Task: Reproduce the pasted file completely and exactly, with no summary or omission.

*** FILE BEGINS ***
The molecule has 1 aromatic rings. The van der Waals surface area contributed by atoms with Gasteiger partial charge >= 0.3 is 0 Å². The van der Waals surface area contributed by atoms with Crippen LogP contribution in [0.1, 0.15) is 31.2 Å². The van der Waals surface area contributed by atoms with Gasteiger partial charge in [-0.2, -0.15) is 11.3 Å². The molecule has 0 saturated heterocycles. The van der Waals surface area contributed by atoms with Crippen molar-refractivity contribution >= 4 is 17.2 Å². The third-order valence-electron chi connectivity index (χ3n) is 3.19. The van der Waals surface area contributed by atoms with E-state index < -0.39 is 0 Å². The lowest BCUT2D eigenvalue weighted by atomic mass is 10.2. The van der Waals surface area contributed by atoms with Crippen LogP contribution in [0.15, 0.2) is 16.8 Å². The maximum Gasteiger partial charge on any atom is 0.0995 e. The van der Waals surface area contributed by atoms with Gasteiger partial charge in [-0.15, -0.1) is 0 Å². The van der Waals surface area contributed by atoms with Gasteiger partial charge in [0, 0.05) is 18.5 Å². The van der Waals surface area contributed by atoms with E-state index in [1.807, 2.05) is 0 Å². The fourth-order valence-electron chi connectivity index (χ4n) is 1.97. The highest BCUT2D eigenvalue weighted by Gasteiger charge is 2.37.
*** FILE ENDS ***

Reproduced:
The molecule has 1 aromatic rings. The van der Waals surface area contributed by atoms with Gasteiger partial charge >= 0.3 is 0 Å². The van der Waals surface area contributed by atoms with Crippen LogP contribution in [0.1, 0.15) is 31.2 Å². The van der Waals surface area contributed by atoms with Gasteiger partial charge in [-0.2, -0.15) is 11.3 Å². The molecule has 0 saturated heterocycles. The van der Waals surface area contributed by atoms with Crippen molar-refractivity contribution >= 4 is 17.2 Å². The third-order valence-electron chi connectivity index (χ3n) is 3.19. The van der Waals surface area contributed by atoms with E-state index < -0.39 is 0 Å². The lowest BCUT2D eigenvalue weighted by atomic mass is 10.2. The van der Waals surface area contributed by atoms with Crippen LogP contribution in [0.15, 0.2) is 16.8 Å². The maximum Gasteiger partial charge on any atom is 0.0995 e. The van der Waals surface area contributed by atoms with Gasteiger partial charge in [-0.15, -0.1) is 0 Å². The van der Waals surface area contributed by atoms with Gasteiger partial charge in [0, 0.05) is 18.5 Å². The van der Waals surface area contributed by atoms with E-state index in [1.807, 2.05) is 0 Å². The fourth-order valence-electron chi connectivity index (χ4n) is 1.97. The highest BCUT2D eigenvalue weighted by Gasteiger charge is 2.37.